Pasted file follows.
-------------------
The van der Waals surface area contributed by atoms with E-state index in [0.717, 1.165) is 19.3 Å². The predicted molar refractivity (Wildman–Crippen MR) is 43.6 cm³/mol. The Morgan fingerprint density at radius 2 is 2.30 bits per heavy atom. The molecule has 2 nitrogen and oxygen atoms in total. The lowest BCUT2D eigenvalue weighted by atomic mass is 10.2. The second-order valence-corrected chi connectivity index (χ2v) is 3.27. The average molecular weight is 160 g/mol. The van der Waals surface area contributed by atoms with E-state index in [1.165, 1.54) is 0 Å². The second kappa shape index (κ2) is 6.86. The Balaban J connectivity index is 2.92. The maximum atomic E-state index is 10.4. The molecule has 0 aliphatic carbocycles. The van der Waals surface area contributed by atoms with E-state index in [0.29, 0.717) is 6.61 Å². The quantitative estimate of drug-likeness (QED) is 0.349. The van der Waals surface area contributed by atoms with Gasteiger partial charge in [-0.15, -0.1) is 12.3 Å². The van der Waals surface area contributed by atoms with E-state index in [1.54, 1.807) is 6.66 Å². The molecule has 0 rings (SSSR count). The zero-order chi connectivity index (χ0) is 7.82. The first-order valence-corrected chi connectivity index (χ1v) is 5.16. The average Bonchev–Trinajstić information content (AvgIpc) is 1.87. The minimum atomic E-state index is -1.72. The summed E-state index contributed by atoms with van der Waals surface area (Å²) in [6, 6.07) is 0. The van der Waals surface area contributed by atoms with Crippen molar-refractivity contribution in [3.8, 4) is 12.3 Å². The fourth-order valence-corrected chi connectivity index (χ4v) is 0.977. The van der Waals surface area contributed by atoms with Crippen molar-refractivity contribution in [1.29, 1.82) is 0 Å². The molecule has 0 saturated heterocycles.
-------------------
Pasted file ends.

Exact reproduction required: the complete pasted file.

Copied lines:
The van der Waals surface area contributed by atoms with E-state index in [0.717, 1.165) is 19.3 Å². The predicted molar refractivity (Wildman–Crippen MR) is 43.6 cm³/mol. The Morgan fingerprint density at radius 2 is 2.30 bits per heavy atom. The molecule has 2 nitrogen and oxygen atoms in total. The lowest BCUT2D eigenvalue weighted by atomic mass is 10.2. The second-order valence-corrected chi connectivity index (χ2v) is 3.27. The average molecular weight is 160 g/mol. The van der Waals surface area contributed by atoms with E-state index in [1.165, 1.54) is 0 Å². The second kappa shape index (κ2) is 6.86. The Balaban J connectivity index is 2.92. The maximum atomic E-state index is 10.4. The molecule has 0 aliphatic carbocycles. The van der Waals surface area contributed by atoms with E-state index in [0.29, 0.717) is 6.61 Å². The quantitative estimate of drug-likeness (QED) is 0.349. The van der Waals surface area contributed by atoms with Gasteiger partial charge in [-0.15, -0.1) is 12.3 Å². The van der Waals surface area contributed by atoms with E-state index in [1.54, 1.807) is 6.66 Å². The molecule has 0 rings (SSSR count). The zero-order chi connectivity index (χ0) is 7.82. The first-order valence-corrected chi connectivity index (χ1v) is 5.16. The average Bonchev–Trinajstić information content (AvgIpc) is 1.87. The minimum atomic E-state index is -1.72. The summed E-state index contributed by atoms with van der Waals surface area (Å²) in [6, 6.07) is 0. The van der Waals surface area contributed by atoms with Crippen molar-refractivity contribution in [3.8, 4) is 12.3 Å². The fourth-order valence-corrected chi connectivity index (χ4v) is 0.977. The van der Waals surface area contributed by atoms with Crippen molar-refractivity contribution in [1.29, 1.82) is 0 Å². The molecule has 0 saturated heterocycles.